Her experiences with Latin American groups were a ‘life workshop” where she learnt how to play several instruments. She realised, however, that if she wanted to develop her own musical personality, she would have to perfect her style.

As a result, throughout her career, she has invested a lot of time and money into this commitment, drawing on the fact that she had kept in contact with people “from all walks of life” from the worlds of theatre and music.

In 2005, after 14 years in London, she returned to Peru, a reunion that touched her deeply as she had remembered the country as if it were “frozen in time”. In 2007, she had in fact released a single in Peru, her first piece as a professional musician and in the same year she performed at the Segura de Lima theatre and at UNAM, or National Autonomous University of Mexico.

“My experience at different music schools has made me more demanding”, she points out. “London lets me try out very particular things which are really special. But if you go to Peru or Mexico, you have the national schools of folklore and music; you can’t say you’re a singer if you don’t practise a minimum number of hours a week”.

Above all, Buchuck believes that “besides technique, what you need is feeling”. “You can have incredible technique, but if there’s no feeling, it’s pointless” she says. Of course, it’s also vital to have a good voice which she does.

For those who know music and who have listened to Buchuck, she has a beautiful voice: one that has been tutored, a professional voice without pretensions, of which there are few.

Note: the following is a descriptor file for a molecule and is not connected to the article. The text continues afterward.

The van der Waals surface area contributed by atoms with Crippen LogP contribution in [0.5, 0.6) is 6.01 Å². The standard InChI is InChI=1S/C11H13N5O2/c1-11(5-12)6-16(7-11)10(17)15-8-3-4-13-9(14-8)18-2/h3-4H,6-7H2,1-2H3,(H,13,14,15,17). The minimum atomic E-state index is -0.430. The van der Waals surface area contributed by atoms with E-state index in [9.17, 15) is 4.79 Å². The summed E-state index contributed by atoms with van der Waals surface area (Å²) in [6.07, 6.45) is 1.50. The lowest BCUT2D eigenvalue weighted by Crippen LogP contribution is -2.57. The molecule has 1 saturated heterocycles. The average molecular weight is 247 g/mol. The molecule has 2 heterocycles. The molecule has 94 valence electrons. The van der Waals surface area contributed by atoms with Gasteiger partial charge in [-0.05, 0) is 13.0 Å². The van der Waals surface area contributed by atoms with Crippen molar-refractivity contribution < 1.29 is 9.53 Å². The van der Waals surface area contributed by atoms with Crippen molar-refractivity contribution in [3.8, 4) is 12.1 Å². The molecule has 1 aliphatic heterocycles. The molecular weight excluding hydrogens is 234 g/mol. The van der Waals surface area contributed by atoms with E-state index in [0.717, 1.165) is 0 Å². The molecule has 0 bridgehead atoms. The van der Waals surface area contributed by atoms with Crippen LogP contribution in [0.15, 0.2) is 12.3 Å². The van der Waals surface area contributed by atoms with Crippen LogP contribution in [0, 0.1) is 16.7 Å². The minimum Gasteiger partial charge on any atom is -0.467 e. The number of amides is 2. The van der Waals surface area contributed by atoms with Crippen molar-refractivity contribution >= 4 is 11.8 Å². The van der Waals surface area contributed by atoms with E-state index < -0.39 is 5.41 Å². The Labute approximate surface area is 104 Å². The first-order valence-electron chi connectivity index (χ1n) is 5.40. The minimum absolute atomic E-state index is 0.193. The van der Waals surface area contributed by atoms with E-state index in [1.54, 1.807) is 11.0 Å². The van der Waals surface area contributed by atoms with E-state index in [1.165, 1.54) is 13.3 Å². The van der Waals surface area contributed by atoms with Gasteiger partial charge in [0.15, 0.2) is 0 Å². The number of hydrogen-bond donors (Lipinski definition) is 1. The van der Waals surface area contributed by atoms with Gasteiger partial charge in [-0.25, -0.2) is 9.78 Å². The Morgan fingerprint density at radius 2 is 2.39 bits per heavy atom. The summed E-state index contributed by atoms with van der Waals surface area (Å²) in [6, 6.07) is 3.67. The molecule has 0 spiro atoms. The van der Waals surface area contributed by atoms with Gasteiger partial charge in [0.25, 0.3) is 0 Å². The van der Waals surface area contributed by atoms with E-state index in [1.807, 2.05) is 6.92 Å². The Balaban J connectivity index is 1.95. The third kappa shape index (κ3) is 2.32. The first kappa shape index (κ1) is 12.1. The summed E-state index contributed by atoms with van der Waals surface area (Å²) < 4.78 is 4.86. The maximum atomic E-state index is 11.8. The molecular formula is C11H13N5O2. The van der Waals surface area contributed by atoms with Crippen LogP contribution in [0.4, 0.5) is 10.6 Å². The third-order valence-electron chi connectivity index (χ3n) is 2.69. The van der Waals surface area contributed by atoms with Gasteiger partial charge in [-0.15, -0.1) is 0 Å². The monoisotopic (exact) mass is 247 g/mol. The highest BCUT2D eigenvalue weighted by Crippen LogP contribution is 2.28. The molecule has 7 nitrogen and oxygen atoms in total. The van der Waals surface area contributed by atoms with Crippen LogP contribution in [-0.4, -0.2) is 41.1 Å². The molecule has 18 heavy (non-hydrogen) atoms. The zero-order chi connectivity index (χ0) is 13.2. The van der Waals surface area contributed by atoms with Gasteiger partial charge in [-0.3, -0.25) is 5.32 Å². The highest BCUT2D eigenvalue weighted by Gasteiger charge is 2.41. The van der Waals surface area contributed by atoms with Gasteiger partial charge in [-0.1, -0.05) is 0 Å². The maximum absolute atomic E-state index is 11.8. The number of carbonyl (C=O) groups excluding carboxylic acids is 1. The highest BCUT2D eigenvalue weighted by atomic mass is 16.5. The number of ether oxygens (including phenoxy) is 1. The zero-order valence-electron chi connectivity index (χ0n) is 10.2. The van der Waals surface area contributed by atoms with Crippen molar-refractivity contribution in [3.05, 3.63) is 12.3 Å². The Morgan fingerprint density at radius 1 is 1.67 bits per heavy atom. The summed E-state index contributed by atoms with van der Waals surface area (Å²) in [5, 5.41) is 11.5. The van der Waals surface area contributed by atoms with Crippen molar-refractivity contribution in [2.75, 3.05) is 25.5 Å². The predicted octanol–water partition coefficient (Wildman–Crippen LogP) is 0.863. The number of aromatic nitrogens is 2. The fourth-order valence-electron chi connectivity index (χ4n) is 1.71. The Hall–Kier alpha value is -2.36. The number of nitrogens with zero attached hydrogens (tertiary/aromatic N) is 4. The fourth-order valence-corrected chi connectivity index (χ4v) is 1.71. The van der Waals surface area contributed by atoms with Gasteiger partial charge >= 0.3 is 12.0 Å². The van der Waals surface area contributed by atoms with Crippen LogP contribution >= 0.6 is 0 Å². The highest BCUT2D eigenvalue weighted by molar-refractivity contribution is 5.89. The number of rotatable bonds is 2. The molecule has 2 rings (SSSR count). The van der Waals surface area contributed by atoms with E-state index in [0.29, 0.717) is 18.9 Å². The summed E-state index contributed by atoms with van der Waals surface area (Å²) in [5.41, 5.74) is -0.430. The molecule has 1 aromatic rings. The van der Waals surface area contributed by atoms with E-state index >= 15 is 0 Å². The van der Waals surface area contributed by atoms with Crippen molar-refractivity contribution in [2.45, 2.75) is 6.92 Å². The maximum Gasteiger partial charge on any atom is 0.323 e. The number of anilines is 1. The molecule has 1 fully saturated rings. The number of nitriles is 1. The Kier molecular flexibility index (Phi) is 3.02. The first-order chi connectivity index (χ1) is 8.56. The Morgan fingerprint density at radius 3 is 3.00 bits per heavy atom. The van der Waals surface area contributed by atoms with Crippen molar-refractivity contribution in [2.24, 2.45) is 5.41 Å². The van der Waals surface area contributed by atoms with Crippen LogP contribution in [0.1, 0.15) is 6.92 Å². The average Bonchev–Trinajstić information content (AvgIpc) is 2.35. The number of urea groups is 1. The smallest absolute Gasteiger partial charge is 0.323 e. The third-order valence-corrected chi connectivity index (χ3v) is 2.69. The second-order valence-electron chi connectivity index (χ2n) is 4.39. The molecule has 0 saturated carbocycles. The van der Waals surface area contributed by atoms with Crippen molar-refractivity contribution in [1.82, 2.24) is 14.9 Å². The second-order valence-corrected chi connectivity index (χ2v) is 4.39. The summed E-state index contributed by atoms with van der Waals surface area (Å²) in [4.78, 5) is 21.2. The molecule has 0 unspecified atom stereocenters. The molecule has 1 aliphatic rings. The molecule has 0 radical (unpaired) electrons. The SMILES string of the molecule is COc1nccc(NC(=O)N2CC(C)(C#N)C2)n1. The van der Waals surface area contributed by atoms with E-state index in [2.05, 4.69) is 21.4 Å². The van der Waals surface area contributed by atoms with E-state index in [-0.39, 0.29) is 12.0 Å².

Her music explores the themes of migration, the emotions felt, and the obstacles to overcome. But it also explores the theme of nature and our responsibility towards it, as well as “day to day life, respect for our elders, childhood, defending women’s work; I try to reinvigorate these themes in my lyrics” says Buchuck.

The discovery of the oral history of Latin America through her participation in the Museum of London project changed her perception of art and opened new horizons for her. “Before, I focused on sharing my traditions, the Peruvian culture, which is really valid, but by getting to know the whole Latin American panorama, you realise that there are themes that transcend borders and unite us at the same time”.

She also tries to incorporate this Latin American heritage into her concerts by including the works of literary greats such as Pablo Neruda, César Vallejo or Nicolás Guillén.

Art and compromise

Besides her artistic works, Buchuck is also a committed activist on political, social and cultural themes both in Peru and in London’s Latin American community.

Buchuck is a member of Lambeth’s Voluntary Centre and has worked as a volunteer for Amnesty International. She has worked on projects related to contemporary music with young Latin Americans in England, with Latin American women and has participated in poetry workshops and many other projects. She also sings protest songs, marked by criticism of Peru and the forced exile of many of her compatriots, in a ‘meditative, but not aggressive way”. On the other hand, if she has learnt anything from her experiences it is that “there are many wasted chances. People cling on to idealisms, but don’t put them into practice, they use them as a mask, like a business card. We need communication beyond political differences that are out of step”. “Art needs a space where people do not judge or restrict you”, concludes Buchuck.


(Translated by Rebecca Beswick  – Email: – Photos supplied by the interviewee